Im Focus: Chemical reactions in the light of ultrashort X-ray pulses from free-electron lasers

Ultra-short, high-intensity X-ray flashes open the door to the foundations of chemical reactions. Free-electron lasers generate these kinds of pulses, but there is a catch: the pulses vary in duration and energy. An international research team has now presented a solution: Using a ring of 16 detectors and a circularly polarized laser beam, they can determine both factors with attosecond accuracy.

Free-electron lasers (FELs) generate extremely short and intense X-ray flashes. Researchers can use these flashes to resolve structures with diameters on the...

All Focus news of the innovation-report >>>

Anzeige

Anzeige

VideoLinks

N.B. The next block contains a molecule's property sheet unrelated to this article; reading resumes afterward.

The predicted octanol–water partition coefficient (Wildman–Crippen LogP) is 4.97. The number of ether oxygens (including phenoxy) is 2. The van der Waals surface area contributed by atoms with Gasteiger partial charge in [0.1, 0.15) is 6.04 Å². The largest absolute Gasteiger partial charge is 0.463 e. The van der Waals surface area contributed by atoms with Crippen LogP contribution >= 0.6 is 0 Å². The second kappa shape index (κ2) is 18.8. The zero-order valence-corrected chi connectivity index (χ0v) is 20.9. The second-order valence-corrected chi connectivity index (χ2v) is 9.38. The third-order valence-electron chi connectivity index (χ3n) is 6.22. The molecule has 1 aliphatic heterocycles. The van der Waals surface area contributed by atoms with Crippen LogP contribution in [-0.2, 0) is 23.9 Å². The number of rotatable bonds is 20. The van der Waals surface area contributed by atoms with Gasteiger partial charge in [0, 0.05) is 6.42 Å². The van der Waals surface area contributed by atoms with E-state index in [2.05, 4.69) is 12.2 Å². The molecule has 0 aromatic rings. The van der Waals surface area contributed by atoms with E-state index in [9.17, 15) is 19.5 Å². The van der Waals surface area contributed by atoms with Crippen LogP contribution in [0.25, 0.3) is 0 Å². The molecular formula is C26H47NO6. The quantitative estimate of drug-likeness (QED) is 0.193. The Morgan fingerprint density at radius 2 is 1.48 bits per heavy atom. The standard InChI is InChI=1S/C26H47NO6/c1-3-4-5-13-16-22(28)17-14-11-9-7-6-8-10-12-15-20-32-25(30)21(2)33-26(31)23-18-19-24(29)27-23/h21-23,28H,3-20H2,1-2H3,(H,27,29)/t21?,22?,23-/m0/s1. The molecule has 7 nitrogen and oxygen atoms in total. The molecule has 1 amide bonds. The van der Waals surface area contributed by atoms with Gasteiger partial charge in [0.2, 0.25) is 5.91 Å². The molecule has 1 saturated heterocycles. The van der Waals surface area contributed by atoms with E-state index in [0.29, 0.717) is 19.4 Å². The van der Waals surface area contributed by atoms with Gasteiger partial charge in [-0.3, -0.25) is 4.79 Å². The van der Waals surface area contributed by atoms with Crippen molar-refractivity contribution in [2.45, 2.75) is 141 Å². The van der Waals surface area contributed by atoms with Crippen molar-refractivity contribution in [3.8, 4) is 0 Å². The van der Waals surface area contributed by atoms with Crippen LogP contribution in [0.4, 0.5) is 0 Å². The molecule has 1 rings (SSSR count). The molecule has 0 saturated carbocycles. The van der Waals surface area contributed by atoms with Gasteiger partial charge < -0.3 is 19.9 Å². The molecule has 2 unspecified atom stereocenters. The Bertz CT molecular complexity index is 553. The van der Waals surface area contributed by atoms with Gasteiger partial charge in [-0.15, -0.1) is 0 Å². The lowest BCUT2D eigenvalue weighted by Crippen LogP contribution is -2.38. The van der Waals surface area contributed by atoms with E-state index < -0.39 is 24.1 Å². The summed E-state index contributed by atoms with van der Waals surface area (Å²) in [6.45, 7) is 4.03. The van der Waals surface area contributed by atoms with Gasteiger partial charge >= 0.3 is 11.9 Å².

Industry & Economy
Event News

Leading experts in Diabetes, Metabolism and Biomedical Engineering discuss Precision Medicine

13.07.2018 | Event News

Conference on Laser Polishing – LaP: Fine Tuning for Surfaces

12.07.2018 | Event News

11th European Wood-based Panel Symposium 2018: Meeting point for the wood-based materials industry

03.07.2018 | Event News

 
Latest News

Metal too 'gummy' to cut? Draw on it with a Sharpie or glue stick, science says

19.07.2018 | Materials Sciences

NSF-supported researchers to present new results on hurricanes and other extreme events

19.07.2018 | Earth Sciences

Scientists uncover the role of a protein in production & survival of myelin-forming cells

19.07.2018 | Life Sciences

VideoLinks
Science & Research
Overview of more VideoLinks >>>